How to Lie with Maps: When Open Source and National Security Collide Redux
I wanted to briefly follow up the discussion about blurring on-line maps.
I am currently reading a very enlightening book entitled Blank Spots on the Map: The Dark Geography of the Pentagon's Secret World.
The thrust of the book, like my argument against Assemblyman Anderson's position, is that the more you blur the lines, the more you are holding up a neon sign saying look at me here, which means you need to blur the lines more.
Trevor Paglen, the author, is taking the tact that the geography (or physics) in the broad terms will give you away, no matter how much you disclaim the fact that there is nothing there to see.
I am only a quarter of the way through the book, but so far, it has covered topics of doing traffic analysis to discover where secret bases are, how the US has hidden things in plain sight and mapping the sky to find spy satellites and tie them to various projects.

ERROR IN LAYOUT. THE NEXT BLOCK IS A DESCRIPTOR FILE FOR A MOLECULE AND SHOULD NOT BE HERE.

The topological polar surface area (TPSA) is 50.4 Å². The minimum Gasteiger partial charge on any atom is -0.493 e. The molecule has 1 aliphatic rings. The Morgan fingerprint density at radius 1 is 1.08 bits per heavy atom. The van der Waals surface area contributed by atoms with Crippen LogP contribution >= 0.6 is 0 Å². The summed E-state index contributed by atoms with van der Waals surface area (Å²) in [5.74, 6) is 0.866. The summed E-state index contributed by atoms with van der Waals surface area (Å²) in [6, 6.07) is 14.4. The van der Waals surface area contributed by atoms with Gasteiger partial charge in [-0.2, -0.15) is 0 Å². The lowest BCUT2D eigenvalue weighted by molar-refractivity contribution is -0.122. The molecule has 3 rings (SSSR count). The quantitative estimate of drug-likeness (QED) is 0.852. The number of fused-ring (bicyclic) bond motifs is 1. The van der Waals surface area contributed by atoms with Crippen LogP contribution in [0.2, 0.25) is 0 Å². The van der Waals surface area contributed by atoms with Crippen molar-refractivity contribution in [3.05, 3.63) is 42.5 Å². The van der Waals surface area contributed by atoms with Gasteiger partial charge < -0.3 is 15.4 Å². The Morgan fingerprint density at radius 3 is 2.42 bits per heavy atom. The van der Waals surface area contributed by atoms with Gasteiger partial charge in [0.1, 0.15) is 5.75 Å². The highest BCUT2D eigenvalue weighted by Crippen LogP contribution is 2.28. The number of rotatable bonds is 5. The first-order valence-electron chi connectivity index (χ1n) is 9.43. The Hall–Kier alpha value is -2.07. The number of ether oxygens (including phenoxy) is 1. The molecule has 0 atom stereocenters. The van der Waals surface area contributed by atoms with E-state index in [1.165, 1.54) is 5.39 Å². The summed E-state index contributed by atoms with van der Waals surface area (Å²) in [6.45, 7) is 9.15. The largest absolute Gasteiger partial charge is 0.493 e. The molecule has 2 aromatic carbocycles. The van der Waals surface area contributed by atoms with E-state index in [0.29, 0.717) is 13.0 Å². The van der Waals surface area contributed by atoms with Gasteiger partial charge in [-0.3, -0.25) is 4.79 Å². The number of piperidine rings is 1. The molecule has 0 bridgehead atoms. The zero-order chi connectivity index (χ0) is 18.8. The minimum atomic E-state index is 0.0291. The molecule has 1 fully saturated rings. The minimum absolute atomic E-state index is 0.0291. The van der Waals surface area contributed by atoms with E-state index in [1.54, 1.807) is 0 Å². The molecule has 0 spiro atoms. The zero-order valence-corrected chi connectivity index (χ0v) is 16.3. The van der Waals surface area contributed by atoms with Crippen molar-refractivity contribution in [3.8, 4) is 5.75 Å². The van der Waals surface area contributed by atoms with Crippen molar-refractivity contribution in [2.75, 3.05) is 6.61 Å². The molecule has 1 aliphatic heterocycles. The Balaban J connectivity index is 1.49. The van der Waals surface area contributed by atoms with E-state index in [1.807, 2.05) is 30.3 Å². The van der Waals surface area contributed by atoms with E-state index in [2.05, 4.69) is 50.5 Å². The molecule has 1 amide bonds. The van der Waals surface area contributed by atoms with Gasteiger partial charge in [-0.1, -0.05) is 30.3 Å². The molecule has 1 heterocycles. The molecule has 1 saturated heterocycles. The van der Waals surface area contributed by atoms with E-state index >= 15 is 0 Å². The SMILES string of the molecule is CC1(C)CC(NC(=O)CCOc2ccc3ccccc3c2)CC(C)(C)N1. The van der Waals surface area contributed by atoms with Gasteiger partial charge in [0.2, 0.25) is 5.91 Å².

It is a fascinating look at how a large community of people are exposing the secrets just because there is an attempt to hide it.
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|Android Candy: Copay—the Next-Generation Bitcoin Wallet||Sep 03, 2015|
|The True Internet of Things||Sep 02, 2015|
|September 2015 Issue of Linux Journal: HOW-TOs||Sep 01, 2015|
|September 2015 Video Preview||Sep 01, 2015|
|Using tshark to Watch and Inspect Network Traffic||Aug 31, 2015|
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- Using tshark to Watch and Inspect Network Traffic
- Problems with Ubuntu's Software Center and How Canonical Plans to Fix Them
- The True Internet of Things
- Android Candy: Copay—the Next-Generation Bitcoin Wallet
- September 2015 Issue of Linux Journal: HOW-TOs
- Firefox Security Exploit Targets Linux Users and Web Developers
- Concerning Containers' Connections: on Docker Networking
- Where's That Pesky Hidden Word?
- A Project to Guarantee Better Security for Open-Source Projects